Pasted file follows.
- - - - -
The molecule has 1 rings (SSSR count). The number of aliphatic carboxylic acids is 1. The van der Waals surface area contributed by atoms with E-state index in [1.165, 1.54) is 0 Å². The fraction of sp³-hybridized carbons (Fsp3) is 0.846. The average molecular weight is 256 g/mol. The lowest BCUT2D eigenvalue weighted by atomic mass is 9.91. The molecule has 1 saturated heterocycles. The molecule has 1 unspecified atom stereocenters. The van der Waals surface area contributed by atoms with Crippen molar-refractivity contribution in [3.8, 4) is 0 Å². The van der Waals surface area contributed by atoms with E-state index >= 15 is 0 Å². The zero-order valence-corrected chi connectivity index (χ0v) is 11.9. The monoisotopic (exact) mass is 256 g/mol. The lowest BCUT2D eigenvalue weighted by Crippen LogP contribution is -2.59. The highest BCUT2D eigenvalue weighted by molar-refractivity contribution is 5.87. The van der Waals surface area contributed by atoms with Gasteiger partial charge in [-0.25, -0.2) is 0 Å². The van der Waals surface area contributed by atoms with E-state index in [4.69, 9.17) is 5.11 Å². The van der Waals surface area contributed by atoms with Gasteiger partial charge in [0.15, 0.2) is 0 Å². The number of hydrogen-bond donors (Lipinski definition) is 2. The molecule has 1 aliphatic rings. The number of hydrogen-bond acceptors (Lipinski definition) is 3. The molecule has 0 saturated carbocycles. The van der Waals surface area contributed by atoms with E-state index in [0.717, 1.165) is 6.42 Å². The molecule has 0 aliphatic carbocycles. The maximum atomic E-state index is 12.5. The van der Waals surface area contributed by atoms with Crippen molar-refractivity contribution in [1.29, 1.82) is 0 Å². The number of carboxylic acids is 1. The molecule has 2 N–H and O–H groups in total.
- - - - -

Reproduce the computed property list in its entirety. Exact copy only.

The molecule has 1 rings (SSSR count). The number of aliphatic carboxylic acids is 1. The van der Waals surface area contributed by atoms with E-state index in [1.165, 1.54) is 0 Å². The fraction of sp³-hybridized carbons (Fsp3) is 0.846. The average molecular weight is 256 g/mol. The lowest BCUT2D eigenvalue weighted by atomic mass is 9.91. The molecule has 1 saturated heterocycles. The molecule has 1 unspecified atom stereocenters. The van der Waals surface area contributed by atoms with Crippen molar-refractivity contribution in [3.8, 4) is 0 Å². The van der Waals surface area contributed by atoms with E-state index >= 15 is 0 Å². The zero-order valence-corrected chi connectivity index (χ0v) is 11.9. The monoisotopic (exact) mass is 256 g/mol. The lowest BCUT2D eigenvalue weighted by Crippen LogP contribution is -2.59. The highest BCUT2D eigenvalue weighted by molar-refractivity contribution is 5.87. The van der Waals surface area contributed by atoms with Gasteiger partial charge in [-0.25, -0.2) is 0 Å². The van der Waals surface area contributed by atoms with E-state index in [4.69, 9.17) is 5.11 Å². The van der Waals surface area contributed by atoms with Gasteiger partial charge in [0.15, 0.2) is 0 Å². The number of hydrogen-bond donors (Lipinski definition) is 2. The molecule has 1 aliphatic rings. The number of hydrogen-bond acceptors (Lipinski definition) is 3. The molecule has 0 saturated carbocycles. The van der Waals surface area contributed by atoms with E-state index in [0.717, 1.165) is 6.42 Å². The molecule has 0 aliphatic carbocycles. The maximum atomic E-state index is 12.5. The van der Waals surface area contributed by atoms with Crippen molar-refractivity contribution in [1.29, 1.82) is 0 Å². The number of carboxylic acids is 1. The molecule has 2 N–H and O–H groups in total.